In the past, I suggested some questions to ask yourself to get a better feel for your own trading strengths and weaknesses. Among the questions were whether you traded options and, if so, why and if not, why not. Relatively few investors trade options. If you are among that majority, why don't you trade options?
I suspect that those who do not trade options steer away because they lack knowledge. Undoubtedly, many believe that trading options is very risky -- and it can be. However, would your mind open a bit to the concept of option trading if you knew that you could place a trade involving zero risk with the potential of making a 20% or 30% annual gain? That is a strategy that is available to someone willing to learn a little about options. In addition, an investor can even enter some positions where a profit is guaranteed at the time of entry with the potential for even greater gain over time.
Of course, most option trades do not have zero risk or guaranteed profit. Most strategies do involve risk. One of the most important risks faced by option buyers is that time is running against them. Options expire. If you buy a call option, for example, you want the stock price to go up and go up fairly quickly and definitely before expiration. If it does, you may realize a substantial high percentage gain. If the stock goes down or stays flat, you will likely suffer a loss and that loss could be your whole investment. The buyer of an option gains a great deal of leverage, and, in exchange takes on risk that time will run out before whatever he needs to happen happens.
Option sellers always take on an obligation. If they sell a call, they take on the obligation to deliver stock at a specific price at a specific time. The strategy of selling covered calls, for example, means that someone who owns stock (covered) can sell a call and bring in some income. If I owned XYZ, for example, and it was trading at $34.50, I could sell the call with the next month expiration and a $35 strike price for maybe 75 cents a share. If I owned 1000 shares of XYZ, I could collect $750 less a commission. Now, someone who bought that $35 call could require me to sell my XYZ stock to them for $35 a share. If they did and I had bought it at $34.50 a share I would make an additional 50 cents a share and, of course, get to keep the 75 cent premium for the calls I sold. In that example, all works out well. However, suppose my broker permitted me to sell naked calls (naked means I don't own the stock) and I sold the same $35 calls and got the same 75 cents a share. What if the stock took off and went to $50 a share. I would still have to sell the stock for $35, but since I didn't own any in the first place, I would have to go buy it at the market ($50) and therefore take a big hit. You see the varying degrees of risk between writing (selling) covered calls and writing naked calls?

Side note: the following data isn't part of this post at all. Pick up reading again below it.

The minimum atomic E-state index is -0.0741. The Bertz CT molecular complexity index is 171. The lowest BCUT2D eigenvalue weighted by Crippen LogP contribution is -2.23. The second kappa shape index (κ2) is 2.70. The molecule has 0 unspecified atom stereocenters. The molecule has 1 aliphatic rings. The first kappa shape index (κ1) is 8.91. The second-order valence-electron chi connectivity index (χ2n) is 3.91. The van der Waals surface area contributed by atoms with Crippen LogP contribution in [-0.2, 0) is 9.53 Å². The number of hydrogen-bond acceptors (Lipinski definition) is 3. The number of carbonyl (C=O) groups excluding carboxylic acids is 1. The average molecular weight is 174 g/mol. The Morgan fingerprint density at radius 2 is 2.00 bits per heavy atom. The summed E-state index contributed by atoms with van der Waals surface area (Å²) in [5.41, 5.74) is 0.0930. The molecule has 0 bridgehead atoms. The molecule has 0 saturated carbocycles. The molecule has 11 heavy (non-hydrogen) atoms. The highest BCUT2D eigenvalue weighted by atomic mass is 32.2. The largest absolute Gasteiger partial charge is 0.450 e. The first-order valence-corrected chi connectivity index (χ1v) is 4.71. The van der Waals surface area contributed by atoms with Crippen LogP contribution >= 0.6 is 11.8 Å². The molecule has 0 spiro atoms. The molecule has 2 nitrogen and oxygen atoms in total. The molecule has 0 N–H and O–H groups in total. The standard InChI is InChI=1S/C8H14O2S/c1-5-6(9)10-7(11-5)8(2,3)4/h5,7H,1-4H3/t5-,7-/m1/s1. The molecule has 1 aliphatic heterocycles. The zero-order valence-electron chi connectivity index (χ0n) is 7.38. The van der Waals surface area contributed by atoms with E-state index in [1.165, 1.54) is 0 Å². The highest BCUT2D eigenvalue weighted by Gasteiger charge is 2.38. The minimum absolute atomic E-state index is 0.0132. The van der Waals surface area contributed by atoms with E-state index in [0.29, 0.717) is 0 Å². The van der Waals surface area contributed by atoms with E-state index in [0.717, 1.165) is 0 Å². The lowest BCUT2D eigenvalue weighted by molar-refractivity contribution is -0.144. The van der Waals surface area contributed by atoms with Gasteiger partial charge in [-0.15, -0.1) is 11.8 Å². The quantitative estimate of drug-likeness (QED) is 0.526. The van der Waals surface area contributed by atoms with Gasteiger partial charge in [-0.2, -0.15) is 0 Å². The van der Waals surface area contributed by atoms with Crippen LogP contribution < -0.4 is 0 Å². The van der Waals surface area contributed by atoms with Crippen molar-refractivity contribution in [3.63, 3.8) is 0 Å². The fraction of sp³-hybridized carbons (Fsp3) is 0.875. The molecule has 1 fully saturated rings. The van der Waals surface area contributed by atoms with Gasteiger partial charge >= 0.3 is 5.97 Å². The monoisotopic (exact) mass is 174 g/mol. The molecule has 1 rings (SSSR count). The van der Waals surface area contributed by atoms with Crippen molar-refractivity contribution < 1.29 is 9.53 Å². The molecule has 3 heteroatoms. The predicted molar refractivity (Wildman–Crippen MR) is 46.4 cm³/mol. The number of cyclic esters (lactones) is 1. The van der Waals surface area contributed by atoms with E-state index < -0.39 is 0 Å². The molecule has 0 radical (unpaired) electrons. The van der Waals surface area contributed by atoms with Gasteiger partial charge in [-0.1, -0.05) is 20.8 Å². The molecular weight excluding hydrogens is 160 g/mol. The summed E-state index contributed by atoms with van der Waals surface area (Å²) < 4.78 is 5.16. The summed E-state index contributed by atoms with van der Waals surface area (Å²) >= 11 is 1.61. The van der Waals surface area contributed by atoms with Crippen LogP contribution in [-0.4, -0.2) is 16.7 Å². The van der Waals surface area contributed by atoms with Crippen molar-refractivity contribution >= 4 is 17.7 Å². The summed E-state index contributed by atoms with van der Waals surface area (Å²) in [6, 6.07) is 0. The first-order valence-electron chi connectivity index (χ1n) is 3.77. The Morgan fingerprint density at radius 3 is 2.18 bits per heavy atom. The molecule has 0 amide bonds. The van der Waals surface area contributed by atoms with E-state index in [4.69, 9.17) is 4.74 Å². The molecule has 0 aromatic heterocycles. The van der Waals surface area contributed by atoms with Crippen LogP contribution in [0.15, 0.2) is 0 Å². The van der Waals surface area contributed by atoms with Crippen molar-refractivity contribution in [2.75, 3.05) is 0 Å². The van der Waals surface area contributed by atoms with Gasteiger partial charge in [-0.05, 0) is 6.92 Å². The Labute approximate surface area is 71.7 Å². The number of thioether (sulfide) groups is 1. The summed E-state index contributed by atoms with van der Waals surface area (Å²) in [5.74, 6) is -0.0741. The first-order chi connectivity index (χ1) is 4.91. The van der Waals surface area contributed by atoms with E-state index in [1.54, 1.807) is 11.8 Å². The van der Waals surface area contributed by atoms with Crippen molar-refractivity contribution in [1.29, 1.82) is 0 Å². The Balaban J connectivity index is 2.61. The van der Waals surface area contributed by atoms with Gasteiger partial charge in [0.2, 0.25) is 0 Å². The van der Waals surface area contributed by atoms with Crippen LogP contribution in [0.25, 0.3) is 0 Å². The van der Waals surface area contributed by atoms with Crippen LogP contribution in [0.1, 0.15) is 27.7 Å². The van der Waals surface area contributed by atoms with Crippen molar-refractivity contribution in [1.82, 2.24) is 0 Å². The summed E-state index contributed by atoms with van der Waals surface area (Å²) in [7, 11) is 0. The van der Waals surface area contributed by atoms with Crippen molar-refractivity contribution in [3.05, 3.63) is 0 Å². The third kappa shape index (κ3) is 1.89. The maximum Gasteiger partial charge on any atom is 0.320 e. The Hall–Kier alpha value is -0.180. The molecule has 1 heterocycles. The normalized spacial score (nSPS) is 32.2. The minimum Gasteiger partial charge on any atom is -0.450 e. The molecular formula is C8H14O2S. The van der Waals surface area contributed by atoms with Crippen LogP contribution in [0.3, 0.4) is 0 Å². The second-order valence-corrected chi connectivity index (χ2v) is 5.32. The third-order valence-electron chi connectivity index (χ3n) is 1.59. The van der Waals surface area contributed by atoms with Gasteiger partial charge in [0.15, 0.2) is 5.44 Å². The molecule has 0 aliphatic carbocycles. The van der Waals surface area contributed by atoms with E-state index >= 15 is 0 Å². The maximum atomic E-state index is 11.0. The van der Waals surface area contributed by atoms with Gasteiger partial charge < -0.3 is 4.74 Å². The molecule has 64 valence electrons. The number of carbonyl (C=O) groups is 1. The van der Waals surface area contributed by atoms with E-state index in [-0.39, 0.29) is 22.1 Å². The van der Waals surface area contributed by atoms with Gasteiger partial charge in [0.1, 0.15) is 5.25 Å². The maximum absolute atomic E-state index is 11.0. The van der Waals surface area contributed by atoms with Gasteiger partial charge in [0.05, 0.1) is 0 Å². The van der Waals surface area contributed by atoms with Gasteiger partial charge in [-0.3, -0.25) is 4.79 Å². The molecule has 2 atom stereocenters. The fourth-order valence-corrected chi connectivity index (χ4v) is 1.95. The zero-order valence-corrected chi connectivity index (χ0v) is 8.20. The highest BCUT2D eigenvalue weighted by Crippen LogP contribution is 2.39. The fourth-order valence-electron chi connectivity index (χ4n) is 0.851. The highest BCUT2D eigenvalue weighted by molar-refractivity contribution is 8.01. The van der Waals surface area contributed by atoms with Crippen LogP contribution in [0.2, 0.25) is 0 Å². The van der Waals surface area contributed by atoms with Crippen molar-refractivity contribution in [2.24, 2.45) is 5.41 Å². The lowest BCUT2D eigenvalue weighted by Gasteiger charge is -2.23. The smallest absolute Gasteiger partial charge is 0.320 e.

Trading options can involve almost any level of risk from zero to theoretically infinite. If we are going to trade options, we must take the time to acquire the knowledge to understand the precise risk(s) we are undertaking with any given strategy. Once the risk is assessed we should be able to make an intelligent analysis of whether that specific risk is justified in the trader's personal plan by the potential reward and the assessment of the liklihood of obtaining the reward.
Bill Kraft, Editor
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